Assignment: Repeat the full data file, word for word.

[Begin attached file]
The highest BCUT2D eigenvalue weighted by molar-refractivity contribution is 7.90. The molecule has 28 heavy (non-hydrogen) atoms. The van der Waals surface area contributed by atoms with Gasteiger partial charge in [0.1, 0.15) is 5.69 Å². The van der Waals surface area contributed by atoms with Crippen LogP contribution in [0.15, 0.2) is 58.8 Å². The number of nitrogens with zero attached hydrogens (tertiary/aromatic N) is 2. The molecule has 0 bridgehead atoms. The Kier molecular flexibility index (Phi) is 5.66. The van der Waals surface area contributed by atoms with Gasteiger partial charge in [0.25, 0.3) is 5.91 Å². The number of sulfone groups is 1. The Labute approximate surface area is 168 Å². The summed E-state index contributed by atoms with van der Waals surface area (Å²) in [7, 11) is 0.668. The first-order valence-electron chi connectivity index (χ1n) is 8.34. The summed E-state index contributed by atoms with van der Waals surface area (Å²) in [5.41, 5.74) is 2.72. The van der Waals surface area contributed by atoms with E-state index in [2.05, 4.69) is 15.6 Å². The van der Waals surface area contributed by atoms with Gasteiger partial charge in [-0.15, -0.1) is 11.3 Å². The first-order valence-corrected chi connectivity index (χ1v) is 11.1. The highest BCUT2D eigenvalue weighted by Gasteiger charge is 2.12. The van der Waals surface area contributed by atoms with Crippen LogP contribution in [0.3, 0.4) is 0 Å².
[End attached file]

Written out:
The highest BCUT2D eigenvalue weighted by molar-refractivity contribution is 7.90. The molecule has 28 heavy (non-hydrogen) atoms. The van der Waals surface area contributed by atoms with Gasteiger partial charge in [0.1, 0.15) is 5.69 Å². The van der Waals surface area contributed by atoms with Crippen LogP contribution in [0.15, 0.2) is 58.8 Å². The number of nitrogens with zero attached hydrogens (tertiary/aromatic N) is 2. The molecule has 0 bridgehead atoms. The Kier molecular flexibility index (Phi) is 5.66. The van der Waals surface area contributed by atoms with Gasteiger partial charge in [0.25, 0.3) is 5.91 Å². The number of sulfone groups is 1. The Labute approximate surface area is 168 Å². The summed E-state index contributed by atoms with van der Waals surface area (Å²) in [7, 11) is 0.668. The first-order valence-electron chi connectivity index (χ1n) is 8.34. The summed E-state index contributed by atoms with van der Waals surface area (Å²) in [5.41, 5.74) is 2.72. The van der Waals surface area contributed by atoms with E-state index in [2.05, 4.69) is 15.6 Å². The van der Waals surface area contributed by atoms with Gasteiger partial charge in [-0.15, -0.1) is 11.3 Å². The first-order valence-corrected chi connectivity index (χ1v) is 11.1. The highest BCUT2D eigenvalue weighted by Gasteiger charge is 2.12. The van der Waals surface area contributed by atoms with Crippen LogP contribution in [0.3, 0.4) is 0 Å².